Some readers may not be clear about the significant role Air Traffic Flow Management (ATFM) will play in virtually all aspects of the Next Generation Air Transportation System (NextGen). However, as I think about how the current system operates, both in the United States and around the world, I see the importance of continuing the connectivity between the many elements highlighted in publications like the NextGen Implementation Plan, ConOps, and FAA’s response to the RTCA Mid-Term recommendations.
At its core, ATFM insures the proper balance of capacity and demand. That is a fairly simple statement but isn’t easy to accomplish in a complex, dynamic and growing system. However, ATFM is a great vehicle for the collaborative activities that allow system users to make certain their business case is considered whenever system constraints occur. As we consider the myriad pieces of NextGen, starting with “Best Equipped, Best Served,” the application of flow management strategies seems the best place to insure system performance is consistent with the expectations of the providers and users alike.
ATFM is key to any future endeavors relating to increased capacity, reduced fuel burn, operational efficiencies and environmental impact. It is also a catalyst for the sharing of information, which is essential to common situational awareness. This element was key in system improvements since the mid-1990s, beginning with the sharing of live data between system users (airlines) and FAA in 1994.
It’s obvious to me that the equipage issue has a long way to go before a harmonious chord is struck. The airlines must be confident in the business case for NextGen equipage and that FAA will provide system enhancements to realize the ROI. From where I sit, ATFM is perfectly positioned to deliver on this. I envision opportunities that will arise where priority is given to those best equipped, whether in terms of time of day, procedural utilization (tailored arrivals/departures), airspace stratification or other service activities. It relates perfectly with the capacity and demand issue to me, if you can envision aircraft “best equipped” vying for system access. ATFM is perfectly positioned to insure the system is ready to place the proper priority on those aircraft and with the reach to insure those not equipped are provided sufficient and timely alternatives, all the while maintaining the system’s integrity.
The shifting of greater responsibility to the cockpit, while not yet clearly defined, has many possible attributes, but once again involving ATFM. It doesn’t really matter whether the pilot is getting information through data link, or from dispatch through ACARS. The fact is a strategic plan must be developed and delivered to the flight deck, and have enough flexibility for tactical augmentations when necessary. ATFM once again fills the bill, and not just from a command center but across the many service provider facilities. ATFM has integrated centers, Tracons and towers from the ANSP side of the equation, as well as airline operations centers, military and general aviation, so the collective has the same vision of the plan as it is developed, and tweaked throughout the day.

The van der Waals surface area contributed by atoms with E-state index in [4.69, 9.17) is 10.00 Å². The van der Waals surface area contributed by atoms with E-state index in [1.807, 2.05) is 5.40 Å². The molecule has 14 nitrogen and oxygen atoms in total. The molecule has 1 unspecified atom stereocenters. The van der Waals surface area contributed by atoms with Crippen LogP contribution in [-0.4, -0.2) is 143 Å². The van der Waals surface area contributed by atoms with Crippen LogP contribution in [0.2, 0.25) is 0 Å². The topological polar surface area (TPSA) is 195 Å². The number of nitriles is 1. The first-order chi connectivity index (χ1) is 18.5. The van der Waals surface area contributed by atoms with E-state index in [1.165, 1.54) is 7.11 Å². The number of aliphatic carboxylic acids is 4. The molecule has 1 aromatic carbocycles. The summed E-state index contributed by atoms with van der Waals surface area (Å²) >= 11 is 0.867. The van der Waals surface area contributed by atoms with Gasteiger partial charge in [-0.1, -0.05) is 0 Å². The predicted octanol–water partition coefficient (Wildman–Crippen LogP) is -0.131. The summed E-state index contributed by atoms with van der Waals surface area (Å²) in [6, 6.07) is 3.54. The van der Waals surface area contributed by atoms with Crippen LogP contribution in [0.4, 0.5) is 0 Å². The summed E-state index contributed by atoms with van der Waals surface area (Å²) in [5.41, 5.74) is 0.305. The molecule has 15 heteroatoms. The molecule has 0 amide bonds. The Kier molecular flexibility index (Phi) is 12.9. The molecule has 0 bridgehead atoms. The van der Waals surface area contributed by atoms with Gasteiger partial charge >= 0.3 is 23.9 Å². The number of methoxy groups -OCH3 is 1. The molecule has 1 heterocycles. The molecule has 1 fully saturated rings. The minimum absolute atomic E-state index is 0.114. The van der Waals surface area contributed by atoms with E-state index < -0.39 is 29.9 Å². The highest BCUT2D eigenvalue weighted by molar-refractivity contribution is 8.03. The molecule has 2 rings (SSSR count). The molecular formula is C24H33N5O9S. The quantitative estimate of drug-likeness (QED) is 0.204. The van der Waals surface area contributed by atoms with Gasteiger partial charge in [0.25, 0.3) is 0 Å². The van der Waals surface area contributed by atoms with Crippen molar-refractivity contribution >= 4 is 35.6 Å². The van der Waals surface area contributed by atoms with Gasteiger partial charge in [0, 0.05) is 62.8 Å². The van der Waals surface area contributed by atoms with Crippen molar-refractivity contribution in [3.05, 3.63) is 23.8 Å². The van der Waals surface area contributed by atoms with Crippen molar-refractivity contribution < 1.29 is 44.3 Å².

When I think about ADS-B, RNP, RNAV and other technological advances, again I see them all in the ATFM realm. While they all portend a greater degree of efficiency, increased capacity and safety, they all lend themselves to being maximized through ATFM.
Applications from these and other system attributes play both in the air and on the ground, some having more impact than others, but ATFM will be the regulating arm in terms of integrating the myriad pieces into the seamless movement of air traffic. A focus on surface operations, while necessary, must be considered beyond the airport’s surface, so as to interface with common departure fixes or down line traffic management initiatives. It’s connectivity that matters most in any system.
Today’s NAS, where controllers provide safe aircraft separation by issuing tactical clearances to individual aircraft, is reaching its capacity, while actions such as splitting sectors further clearly produce diminishing returns. A new paradigm is necessary to better manage human workload, increase productivity and better leverage advanced automation capabilities.
Restructuring the roles of humans and automation and how they will perform in NextGen is a priority. A distribution scheme that better balances tasks and decisionmaking among service providers, flight crews and flight planners will insure the operational efficiencies NextGen requires. No matter how you slice it, all of the elements that will make NextGen a reality come together with ATFM.
Jack Kies is the president of Metron Aviation, based in Dulles, Va.